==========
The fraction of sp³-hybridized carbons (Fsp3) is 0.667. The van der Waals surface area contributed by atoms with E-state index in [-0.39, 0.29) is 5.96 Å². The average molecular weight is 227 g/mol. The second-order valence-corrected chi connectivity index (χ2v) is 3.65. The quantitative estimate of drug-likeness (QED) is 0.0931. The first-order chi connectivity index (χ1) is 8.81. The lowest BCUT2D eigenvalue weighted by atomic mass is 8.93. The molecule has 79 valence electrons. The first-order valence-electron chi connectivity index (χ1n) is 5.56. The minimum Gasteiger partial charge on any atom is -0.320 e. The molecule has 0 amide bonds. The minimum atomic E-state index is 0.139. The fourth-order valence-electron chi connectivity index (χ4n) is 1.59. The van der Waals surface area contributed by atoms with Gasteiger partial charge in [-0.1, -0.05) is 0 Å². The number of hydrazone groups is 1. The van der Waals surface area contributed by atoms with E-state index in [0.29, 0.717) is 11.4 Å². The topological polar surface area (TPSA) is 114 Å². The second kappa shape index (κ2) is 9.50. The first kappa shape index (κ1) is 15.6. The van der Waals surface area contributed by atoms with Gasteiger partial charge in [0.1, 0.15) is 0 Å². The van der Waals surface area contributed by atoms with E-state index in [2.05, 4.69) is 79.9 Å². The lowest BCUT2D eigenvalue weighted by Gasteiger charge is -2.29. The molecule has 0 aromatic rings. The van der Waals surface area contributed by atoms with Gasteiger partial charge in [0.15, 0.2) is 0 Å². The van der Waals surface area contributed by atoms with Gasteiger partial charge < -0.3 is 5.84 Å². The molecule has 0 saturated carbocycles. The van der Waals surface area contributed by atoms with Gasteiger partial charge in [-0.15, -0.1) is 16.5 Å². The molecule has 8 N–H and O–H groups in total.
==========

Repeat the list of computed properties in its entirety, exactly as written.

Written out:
The fraction of sp³-hybridized carbons (Fsp3) is 0.667. The van der Waals surface area contributed by atoms with E-state index in [-0.39, 0.29) is 5.96 Å². The average molecular weight is 227 g/mol. The second-order valence-corrected chi connectivity index (χ2v) is 3.65. The quantitative estimate of drug-likeness (QED) is 0.0931. The first-order chi connectivity index (χ1) is 8.81. The lowest BCUT2D eigenvalue weighted by atomic mass is 8.93. The molecule has 79 valence electrons. The first-order valence-electron chi connectivity index (χ1n) is 5.56. The minimum Gasteiger partial charge on any atom is -0.320 e. The molecule has 0 amide bonds. The minimum atomic E-state index is 0.139. The fourth-order valence-electron chi connectivity index (χ4n) is 1.59. The van der Waals surface area contributed by atoms with Gasteiger partial charge in [-0.1, -0.05) is 0 Å². The number of hydrazone groups is 1. The van der Waals surface area contributed by atoms with E-state index in [0.29, 0.717) is 11.4 Å². The topological polar surface area (TPSA) is 114 Å². The second kappa shape index (κ2) is 9.50. The first kappa shape index (κ1) is 15.6. The van der Waals surface area contributed by atoms with Gasteiger partial charge in [0.1, 0.15) is 0 Å². The van der Waals surface area contributed by atoms with E-state index in [2.05, 4.69) is 79.9 Å². The lowest BCUT2D eigenvalue weighted by Gasteiger charge is -2.29. The molecule has 0 aromatic rings. The van der Waals surface area contributed by atoms with Gasteiger partial charge in [0.15, 0.2) is 0 Å². The van der Waals surface area contributed by atoms with Gasteiger partial charge < -0.3 is 5.84 Å². The molecule has 0 saturated carbocycles. The van der Waals surface area contributed by atoms with Gasteiger partial charge in [-0.15, -0.1) is 16.5 Å². The molecule has 8 N–H and O–H groups in total.